For a more complete understanding of molecular mechanisms, it is important to study macromolecules and their assemblies in the broader context of the cell. This context can be visualized at nanometer resolution in three dimensions (3D) using electron cryo-tomography, which requires tilt series to be recorded and computationally aligned, currently limiting throughput. Additionally, the high-resolution signal preserved in the raw tomograms is currently limited by a number of technical difficulties, leading to an increased false-positive detection rate when using 3D template matching to find molecular complexes in tomograms. We have recently described a 2D template matching approach that addresses these issues by including high-resolution signal preserved in single-tilt images. A current limitation of this approach is the high computational cost that limits throughput. We describe here a GPU-accelerated implementation of 2D template matching in the image processing software cisTEM that allows for easy scaling and improves the accessibility of this approach. We apply 2D template matching to identify ribosomes in images of frozen-hydrated Mycoplasma pneumoniae cells with high precision and sensitivity, demonstrating that this is a versatile tool for in situ visual proteomics and in situ structure determination. We benchmark the results with 3D template matching of tomograms acquired on identical sample locations and identify strengths and weaknesses of both techniques, which offer complementary information about target localization and identity.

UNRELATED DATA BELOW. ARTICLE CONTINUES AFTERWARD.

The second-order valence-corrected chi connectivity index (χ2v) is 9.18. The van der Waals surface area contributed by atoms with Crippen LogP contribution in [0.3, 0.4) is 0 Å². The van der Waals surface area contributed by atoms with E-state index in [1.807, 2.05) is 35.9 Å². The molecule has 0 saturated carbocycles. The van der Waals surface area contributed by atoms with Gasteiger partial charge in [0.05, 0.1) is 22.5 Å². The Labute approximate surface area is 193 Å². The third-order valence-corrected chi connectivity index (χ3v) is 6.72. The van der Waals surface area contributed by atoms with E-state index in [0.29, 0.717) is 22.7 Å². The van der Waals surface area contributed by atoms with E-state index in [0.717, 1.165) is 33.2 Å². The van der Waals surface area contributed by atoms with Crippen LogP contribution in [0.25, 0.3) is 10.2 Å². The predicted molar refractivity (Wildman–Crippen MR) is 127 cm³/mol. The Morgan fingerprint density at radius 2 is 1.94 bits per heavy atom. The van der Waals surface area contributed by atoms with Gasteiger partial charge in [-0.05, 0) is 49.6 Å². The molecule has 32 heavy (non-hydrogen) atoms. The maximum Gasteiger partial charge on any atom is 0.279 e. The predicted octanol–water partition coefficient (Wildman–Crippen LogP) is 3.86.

All the code used for the 2D template matching has an open source license and is freely available from the cisTEM github repository, https://github.com/timothygrant80/cisTEM. The images of M. pneumoniae analyzed for this work, as well as the 70S reconstructions have been deposited in the EMPIAR and EMDB databases, https://www.ebi.ac.uk/pdbe/emdb/empiar/ and https://www.ebi.ac.uk/pdbe/emdb,
- Julia Mahamid
- Bronwyn A Lucas
- Benjamin A Himes
- Nikolaus Grigorieff
The funders had no role in study design, data collection and interpretation, or the decision to submit the work for publication.
- Edward H Egelman, University of Virginia, United States
- Received: March 30, 2021
- Accepted: June 9, 2021
- Accepted Manuscript published: June 11, 2021 (version 1)
© 2021, Lucas et al.
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